The topic of healthful choices is a consistent and ever-present conversation at the moment, but a relatively recent development. There’s kinks to work out of the system. Solutions and strategies to create. Best-practices to discern, and stories to tell. It’s a work in progress. And even though we’ll get where we want to be, eventually, we’re not there quite yet.
There’s been a lot of progress though. I grew up around Des Moines, Iowa, and I know what gas stations were like as a kid. I remember the small, cramped buildings full of snack food, soda, and cigarettes. I remember the ubiquitous oil stains around dirty parking lots. It’s no surprise that some folks still maintain a “not in my back-yard” attitude regarding the possibility of new stores.
But let’s contrast that with what we see around Des Moines today. Kum & Go’s new stores are a work of art: heated, outdoor patios, modern ascetics, gorgeous restrooms, beer-growler stations, and a pervasive sense of cleanliness. They’re so great that the Des Moines Register even writes about the construction of a new store. And the same can be said of Casey’s, QuikTrip, and HyVee Gas. QT’s employees regularly power-wash the parking lots.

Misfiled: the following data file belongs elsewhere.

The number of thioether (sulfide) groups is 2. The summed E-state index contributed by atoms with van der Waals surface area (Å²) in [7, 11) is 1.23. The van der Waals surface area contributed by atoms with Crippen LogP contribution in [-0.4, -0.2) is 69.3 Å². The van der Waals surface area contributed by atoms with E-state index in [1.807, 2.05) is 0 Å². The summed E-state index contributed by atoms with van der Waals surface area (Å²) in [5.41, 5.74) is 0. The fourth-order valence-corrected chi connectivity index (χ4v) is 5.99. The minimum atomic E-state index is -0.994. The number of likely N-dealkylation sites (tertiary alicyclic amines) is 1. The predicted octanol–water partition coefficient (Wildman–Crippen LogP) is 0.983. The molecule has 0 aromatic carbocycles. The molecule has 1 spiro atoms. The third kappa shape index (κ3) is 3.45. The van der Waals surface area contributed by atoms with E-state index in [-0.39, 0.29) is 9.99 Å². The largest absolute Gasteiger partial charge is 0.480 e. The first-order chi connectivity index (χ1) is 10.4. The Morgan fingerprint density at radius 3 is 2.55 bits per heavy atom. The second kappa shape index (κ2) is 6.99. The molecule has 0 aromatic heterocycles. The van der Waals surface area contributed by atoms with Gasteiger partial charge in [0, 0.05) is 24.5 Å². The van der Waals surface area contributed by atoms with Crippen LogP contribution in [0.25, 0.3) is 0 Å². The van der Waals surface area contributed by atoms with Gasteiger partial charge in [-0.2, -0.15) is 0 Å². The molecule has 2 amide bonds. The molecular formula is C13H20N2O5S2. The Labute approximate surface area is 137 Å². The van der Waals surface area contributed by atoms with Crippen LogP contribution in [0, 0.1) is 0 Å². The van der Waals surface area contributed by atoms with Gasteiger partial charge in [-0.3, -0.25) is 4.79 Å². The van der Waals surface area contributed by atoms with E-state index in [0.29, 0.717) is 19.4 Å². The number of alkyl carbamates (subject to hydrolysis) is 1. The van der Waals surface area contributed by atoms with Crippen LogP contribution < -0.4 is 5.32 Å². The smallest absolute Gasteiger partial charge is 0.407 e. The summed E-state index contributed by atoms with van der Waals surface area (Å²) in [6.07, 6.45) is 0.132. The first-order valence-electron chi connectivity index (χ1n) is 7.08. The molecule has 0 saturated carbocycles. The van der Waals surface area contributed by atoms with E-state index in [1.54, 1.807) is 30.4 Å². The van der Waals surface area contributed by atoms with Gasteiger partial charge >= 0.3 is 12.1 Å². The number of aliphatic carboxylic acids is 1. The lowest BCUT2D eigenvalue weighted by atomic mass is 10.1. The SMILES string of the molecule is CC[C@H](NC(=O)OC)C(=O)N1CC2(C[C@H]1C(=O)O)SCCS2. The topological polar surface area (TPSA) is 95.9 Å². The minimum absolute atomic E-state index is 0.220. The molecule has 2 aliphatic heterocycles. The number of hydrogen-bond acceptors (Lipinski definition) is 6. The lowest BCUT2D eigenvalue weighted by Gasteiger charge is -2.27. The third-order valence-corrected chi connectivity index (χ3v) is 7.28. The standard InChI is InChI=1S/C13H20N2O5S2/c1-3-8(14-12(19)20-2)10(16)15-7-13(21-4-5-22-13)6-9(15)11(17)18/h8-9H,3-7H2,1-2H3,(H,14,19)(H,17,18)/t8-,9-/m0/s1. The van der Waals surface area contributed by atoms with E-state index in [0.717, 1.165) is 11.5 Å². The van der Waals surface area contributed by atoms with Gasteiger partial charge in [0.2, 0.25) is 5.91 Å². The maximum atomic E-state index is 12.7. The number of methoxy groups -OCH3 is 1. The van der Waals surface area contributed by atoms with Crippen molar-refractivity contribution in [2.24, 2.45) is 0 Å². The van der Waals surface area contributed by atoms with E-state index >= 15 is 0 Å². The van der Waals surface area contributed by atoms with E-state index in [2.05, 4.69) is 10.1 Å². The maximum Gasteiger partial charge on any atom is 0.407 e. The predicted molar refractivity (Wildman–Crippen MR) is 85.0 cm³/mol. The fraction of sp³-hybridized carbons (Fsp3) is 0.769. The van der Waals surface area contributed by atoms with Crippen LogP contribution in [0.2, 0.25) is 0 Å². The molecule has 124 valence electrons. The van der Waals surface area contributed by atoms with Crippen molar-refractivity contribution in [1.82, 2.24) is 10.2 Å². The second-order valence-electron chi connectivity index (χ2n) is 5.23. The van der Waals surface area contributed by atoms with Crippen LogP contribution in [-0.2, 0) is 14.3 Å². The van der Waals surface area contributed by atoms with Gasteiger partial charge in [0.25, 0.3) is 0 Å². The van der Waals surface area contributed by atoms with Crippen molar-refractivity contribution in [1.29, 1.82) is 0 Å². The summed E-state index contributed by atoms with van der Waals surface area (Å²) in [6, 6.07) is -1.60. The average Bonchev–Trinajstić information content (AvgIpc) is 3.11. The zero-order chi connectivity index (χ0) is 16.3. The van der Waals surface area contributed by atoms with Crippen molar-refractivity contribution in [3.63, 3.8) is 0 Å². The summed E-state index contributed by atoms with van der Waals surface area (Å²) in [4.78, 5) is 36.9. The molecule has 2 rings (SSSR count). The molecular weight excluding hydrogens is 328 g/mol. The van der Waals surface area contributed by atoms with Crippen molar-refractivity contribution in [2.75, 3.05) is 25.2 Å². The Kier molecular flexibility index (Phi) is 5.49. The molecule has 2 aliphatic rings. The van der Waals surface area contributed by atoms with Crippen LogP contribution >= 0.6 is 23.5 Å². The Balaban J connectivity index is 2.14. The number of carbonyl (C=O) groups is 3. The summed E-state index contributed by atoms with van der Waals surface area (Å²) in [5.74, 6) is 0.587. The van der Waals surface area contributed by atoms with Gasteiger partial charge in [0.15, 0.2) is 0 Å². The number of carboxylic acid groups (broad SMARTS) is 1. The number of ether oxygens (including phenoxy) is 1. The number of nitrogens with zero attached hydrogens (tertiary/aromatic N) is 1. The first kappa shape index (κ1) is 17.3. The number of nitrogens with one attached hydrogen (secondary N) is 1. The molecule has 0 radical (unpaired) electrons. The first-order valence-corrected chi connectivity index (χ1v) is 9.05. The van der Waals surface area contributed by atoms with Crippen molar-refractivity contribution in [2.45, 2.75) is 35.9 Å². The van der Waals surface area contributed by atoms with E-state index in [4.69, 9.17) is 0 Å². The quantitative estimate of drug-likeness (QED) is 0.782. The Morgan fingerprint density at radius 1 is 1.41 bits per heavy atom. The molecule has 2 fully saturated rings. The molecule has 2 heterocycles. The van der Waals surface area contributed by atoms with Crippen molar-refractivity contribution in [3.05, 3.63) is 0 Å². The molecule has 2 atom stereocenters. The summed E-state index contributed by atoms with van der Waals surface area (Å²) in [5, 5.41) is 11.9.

Go ahead and put one in my backyard!
That’s because—to use the words of Rahim Budhwani, the 2016-2017 NACS Chairman—c-stores are community stores. When they’re done right, they important role in their communities. It’s what I saw when I visited with customers at Kwik Star in Marshalltown, Iowa. There was a real sense of pride. Customers weren’t just excited to shop there; they were also excited to tell me why.
The industry is moving in a positive direction. As far as I can tell, that’s the state of things at the moment.
Does the industry get a black eye for responding to consumer demand for unhealthy products? Perhaps. But that’s not always going to be the situation, and it’s certainly not the present situation for many stores.
I shared that individual’s comment with someone else in the industry, and I particularly like his response. He drew an analogy to Gladys Roy and Ivan Unger: the two individuals from that infamous, black-and-white photo of a tennis match atop an airplane.
Their one secret to success: one foot at a time. Two feet at once means you are airborne and it won’t end well. We need to go one step at a time as well.
It’s easy to become overwhelmed with this discussion and assume that “providing healthful options” is code for “radical, drastic changes to your store’s model”, but that’s not true. Nobody argues that all convenience stores must become miniature versions of Whole Foods or the local farmers’ market, and nobody expects this issue to be figured out by tomorrow morning. It’s a work in progress. It begins with one step at a time.
That’s why the question isn’t if or why the industry gets a black eye, but rather what steps each of us can take to move forward—what steps we can take to be part of the solution rather than part of the problem.
Because in the end, those are the stories that people will tell.